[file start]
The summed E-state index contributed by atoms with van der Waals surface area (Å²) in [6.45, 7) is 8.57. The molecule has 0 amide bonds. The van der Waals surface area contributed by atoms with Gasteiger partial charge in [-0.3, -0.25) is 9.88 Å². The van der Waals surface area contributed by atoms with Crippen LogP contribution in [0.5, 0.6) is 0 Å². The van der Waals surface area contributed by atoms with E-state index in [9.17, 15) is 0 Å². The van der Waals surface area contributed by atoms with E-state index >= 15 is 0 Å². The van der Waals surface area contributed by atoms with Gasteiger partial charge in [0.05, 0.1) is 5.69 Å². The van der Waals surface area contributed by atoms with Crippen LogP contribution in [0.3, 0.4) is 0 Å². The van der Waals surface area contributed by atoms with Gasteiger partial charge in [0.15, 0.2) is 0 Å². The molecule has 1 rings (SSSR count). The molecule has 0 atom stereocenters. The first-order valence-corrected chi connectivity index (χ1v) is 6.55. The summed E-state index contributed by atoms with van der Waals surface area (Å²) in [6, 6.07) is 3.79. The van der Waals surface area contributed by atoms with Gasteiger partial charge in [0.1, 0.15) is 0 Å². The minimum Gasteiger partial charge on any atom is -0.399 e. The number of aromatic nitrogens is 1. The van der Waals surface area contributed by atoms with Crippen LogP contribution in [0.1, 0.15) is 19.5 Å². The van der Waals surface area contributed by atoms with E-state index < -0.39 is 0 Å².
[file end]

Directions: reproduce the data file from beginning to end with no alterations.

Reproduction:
The summed E-state index contributed by atoms with van der Waals surface area (Å²) in [6.45, 7) is 8.57. The molecule has 0 amide bonds. The van der Waals surface area contributed by atoms with Gasteiger partial charge in [-0.3, -0.25) is 9.88 Å². The van der Waals surface area contributed by atoms with Crippen LogP contribution in [0.5, 0.6) is 0 Å². The van der Waals surface area contributed by atoms with E-state index in [9.17, 15) is 0 Å². The van der Waals surface area contributed by atoms with E-state index >= 15 is 0 Å². The van der Waals surface area contributed by atoms with Gasteiger partial charge in [0.05, 0.1) is 5.69 Å². The van der Waals surface area contributed by atoms with Crippen LogP contribution in [0.3, 0.4) is 0 Å². The van der Waals surface area contributed by atoms with Gasteiger partial charge in [0.15, 0.2) is 0 Å². The molecule has 1 rings (SSSR count). The molecule has 0 atom stereocenters. The first-order valence-corrected chi connectivity index (χ1v) is 6.55. The summed E-state index contributed by atoms with van der Waals surface area (Å²) in [6, 6.07) is 3.79. The van der Waals surface area contributed by atoms with Gasteiger partial charge in [0.1, 0.15) is 0 Å². The minimum Gasteiger partial charge on any atom is -0.399 e. The number of aromatic nitrogens is 1. The van der Waals surface area contributed by atoms with Crippen LogP contribution in [0.1, 0.15) is 19.5 Å². The van der Waals surface area contributed by atoms with E-state index < -0.39 is 0 Å².